I had forgotten what became of this Cottin et Desgouttes 60hp racer, until Kevin Wheatcroft reminded me it was in his father’s splendid racing car collection at Donington. This is how Ben Collings, that great enthusiast and skilled driver of the more exciting vintage cars, came to acquire it and get it back into original form.
I heard first of this exciting Type C 1911 10.6-litre side-valve chain-drive racing car when, in 1944, a Mr Grace sent Motor Sport a photograph of it as it had emerged from a shed in Woodbridge, Suffolk, in a sorry state and with the touring body that it then wore. I was not then aware that this was a successful racing car.
Driven by Deydier, it had in 1911 won the racing class at the Limonest hillclimb and followed this with FTD at the Valley Suzon and Mont Ventoux hillclimbs, won its class in the one-kilo race at Geneva and set the quickest lap in the GP de la Sarthe, retiring after hitting a horse and cart. The next year, Deydier took a class win at Limonest again, and repeated this at Mont Ventoux.
The Irish peer Lord Carbery then bought the racing Sixty and it was given that touring body by Cann & Co in London. In 1922, a Major Craig, bought the Cottin but it was laid up from 1928 to ’44, when we published the aforesaid photograph. Anthony Heal saw the picture and went along and bought the car. The next owner was J L ‘Jumbo’ Goddard, who by 1957 had rebuilt it to racing form.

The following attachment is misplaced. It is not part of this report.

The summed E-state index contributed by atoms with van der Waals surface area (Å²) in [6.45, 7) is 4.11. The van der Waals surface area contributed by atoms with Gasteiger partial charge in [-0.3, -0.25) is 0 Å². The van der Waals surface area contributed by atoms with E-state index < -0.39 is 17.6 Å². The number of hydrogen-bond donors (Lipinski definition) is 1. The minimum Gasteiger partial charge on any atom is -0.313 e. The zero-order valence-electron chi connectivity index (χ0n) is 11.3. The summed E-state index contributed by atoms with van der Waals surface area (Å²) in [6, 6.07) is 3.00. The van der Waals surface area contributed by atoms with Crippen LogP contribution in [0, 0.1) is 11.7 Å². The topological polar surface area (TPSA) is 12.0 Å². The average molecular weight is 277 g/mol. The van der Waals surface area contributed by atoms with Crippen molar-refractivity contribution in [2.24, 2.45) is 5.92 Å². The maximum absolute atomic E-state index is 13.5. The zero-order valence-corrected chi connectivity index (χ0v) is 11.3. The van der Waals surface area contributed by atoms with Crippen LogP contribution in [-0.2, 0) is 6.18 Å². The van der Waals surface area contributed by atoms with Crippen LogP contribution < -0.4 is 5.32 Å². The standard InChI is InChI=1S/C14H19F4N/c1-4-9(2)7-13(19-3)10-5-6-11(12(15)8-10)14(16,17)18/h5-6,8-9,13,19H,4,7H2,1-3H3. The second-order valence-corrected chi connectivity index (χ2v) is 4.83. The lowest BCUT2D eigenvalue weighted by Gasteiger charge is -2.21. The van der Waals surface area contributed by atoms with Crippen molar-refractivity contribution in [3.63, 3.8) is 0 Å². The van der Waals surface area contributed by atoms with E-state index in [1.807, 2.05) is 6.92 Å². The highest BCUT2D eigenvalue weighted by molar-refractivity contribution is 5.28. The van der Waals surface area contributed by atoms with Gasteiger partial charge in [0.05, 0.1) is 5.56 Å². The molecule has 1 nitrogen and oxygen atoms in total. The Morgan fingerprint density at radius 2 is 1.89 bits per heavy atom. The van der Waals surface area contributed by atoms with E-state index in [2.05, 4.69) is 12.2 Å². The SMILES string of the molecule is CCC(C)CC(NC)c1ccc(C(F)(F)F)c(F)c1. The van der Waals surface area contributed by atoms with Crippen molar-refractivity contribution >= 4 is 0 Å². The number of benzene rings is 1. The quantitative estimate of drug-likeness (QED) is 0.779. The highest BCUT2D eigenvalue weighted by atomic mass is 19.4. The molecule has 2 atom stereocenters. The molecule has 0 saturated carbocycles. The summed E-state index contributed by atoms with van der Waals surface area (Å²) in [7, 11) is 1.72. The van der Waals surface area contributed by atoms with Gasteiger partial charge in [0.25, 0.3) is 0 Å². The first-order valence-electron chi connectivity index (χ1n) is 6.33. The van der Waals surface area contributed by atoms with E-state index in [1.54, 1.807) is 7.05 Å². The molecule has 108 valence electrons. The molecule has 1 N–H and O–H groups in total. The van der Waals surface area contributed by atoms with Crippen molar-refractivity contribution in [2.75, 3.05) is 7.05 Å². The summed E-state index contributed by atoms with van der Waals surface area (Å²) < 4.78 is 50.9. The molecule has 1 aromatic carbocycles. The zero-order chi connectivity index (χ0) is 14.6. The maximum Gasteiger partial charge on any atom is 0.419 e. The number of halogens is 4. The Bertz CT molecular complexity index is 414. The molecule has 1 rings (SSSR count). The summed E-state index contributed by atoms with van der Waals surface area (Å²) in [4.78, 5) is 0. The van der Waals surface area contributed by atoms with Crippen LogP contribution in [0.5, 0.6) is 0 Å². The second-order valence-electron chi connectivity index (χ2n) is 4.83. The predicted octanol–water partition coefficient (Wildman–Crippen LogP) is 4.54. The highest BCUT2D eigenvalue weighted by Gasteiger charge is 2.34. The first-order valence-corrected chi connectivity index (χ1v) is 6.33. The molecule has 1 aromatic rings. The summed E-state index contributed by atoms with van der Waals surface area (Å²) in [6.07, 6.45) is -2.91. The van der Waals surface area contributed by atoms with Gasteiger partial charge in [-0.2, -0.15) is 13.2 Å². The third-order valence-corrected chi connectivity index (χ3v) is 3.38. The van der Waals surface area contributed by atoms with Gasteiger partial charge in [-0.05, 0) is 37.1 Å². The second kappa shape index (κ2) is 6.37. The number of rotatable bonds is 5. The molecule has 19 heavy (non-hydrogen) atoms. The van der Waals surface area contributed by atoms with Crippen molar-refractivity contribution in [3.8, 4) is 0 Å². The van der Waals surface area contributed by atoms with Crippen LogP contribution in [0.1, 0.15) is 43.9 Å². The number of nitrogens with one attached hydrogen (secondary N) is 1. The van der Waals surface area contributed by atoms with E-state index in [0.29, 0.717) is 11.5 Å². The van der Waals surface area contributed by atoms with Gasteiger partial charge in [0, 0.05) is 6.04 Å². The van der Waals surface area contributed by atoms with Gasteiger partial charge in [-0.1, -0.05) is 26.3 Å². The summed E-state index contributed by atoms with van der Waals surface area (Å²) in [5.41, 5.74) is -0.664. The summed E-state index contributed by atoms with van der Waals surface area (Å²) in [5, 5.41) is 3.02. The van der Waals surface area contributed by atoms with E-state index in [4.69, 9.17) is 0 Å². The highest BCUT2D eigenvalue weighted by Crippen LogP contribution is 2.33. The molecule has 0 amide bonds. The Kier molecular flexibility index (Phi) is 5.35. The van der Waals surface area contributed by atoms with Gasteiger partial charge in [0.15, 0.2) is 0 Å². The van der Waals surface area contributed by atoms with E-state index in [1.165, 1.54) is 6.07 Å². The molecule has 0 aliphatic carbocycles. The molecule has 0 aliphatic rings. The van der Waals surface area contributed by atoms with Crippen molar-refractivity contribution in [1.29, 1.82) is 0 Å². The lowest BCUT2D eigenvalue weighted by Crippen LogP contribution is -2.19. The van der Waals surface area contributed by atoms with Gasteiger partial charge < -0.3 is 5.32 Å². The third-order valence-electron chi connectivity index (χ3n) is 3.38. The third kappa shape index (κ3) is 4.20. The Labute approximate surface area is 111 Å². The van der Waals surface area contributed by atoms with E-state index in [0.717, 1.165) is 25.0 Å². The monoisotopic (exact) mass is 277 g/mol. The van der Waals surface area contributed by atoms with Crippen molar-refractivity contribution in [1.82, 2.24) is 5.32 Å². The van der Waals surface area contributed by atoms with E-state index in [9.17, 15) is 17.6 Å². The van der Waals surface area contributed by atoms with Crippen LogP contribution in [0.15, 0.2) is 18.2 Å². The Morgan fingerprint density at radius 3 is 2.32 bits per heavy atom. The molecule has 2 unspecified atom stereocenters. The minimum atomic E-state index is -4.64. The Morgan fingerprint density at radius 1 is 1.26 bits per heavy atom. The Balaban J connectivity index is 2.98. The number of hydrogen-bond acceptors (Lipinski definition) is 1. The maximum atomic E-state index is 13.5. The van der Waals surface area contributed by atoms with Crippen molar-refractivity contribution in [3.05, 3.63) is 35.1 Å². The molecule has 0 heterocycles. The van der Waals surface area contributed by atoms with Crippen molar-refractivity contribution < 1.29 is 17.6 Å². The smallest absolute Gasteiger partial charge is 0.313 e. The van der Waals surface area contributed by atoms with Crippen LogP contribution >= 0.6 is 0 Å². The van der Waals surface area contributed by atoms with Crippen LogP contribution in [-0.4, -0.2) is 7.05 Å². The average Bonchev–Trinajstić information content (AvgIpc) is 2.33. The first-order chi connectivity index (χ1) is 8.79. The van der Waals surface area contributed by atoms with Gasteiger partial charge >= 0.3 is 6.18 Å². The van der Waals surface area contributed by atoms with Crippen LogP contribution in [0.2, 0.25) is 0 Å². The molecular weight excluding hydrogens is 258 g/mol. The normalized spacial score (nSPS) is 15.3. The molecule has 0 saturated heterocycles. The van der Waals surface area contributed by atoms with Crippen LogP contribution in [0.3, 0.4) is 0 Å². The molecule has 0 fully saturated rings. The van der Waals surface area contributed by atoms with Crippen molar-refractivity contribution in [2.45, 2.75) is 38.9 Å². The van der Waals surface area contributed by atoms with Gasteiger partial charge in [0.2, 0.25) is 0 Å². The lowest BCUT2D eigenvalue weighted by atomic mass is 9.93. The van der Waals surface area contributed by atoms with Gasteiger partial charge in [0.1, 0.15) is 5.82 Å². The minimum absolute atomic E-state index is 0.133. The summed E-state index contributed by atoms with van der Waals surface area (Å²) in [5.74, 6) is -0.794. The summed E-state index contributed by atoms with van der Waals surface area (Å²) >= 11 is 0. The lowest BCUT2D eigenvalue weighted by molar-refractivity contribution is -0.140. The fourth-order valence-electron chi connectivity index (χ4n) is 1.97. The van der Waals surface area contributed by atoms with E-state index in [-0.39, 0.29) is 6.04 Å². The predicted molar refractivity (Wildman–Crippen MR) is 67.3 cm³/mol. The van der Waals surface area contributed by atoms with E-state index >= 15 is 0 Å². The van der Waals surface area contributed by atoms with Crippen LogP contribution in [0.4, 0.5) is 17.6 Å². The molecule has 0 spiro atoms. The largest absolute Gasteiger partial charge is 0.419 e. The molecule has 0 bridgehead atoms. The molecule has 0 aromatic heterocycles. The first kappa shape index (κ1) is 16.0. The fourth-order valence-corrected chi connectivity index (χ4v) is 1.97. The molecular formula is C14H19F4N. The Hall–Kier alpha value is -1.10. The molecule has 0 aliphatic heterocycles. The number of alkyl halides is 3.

He let me drive it and I found the C-D to have a smooth clutch, a nice gearchange if one remembered to use the button on the top of the lever to unlock each ratio, and how the rattle of the driving-chains was in keeping with this car with its bi-block engine as it ambled at 60mph in top gear at some 1000rpm.
In 1960, it entered the Donington Collection. Having acquired this historic car and managed to find a picture of it as it had been in 1911, Ben Collings had a body made on these lines by specialist Hugh Murray in Gloucester, while he fully restored the engine and chassis, the former needing careful stitch-welding of a crack in one of its huge cylinder blocks.
Ben was rewarded with excellent performance from this short(9ft) wheelbase car weighing about 22cwt. Indeed, I am told that on test a genuine 100mph was recorded. So, another interesting Edwardian racing car is alive again. If anyone can fill in its history between the late 1920s and the 1930s, Ben would be grateful.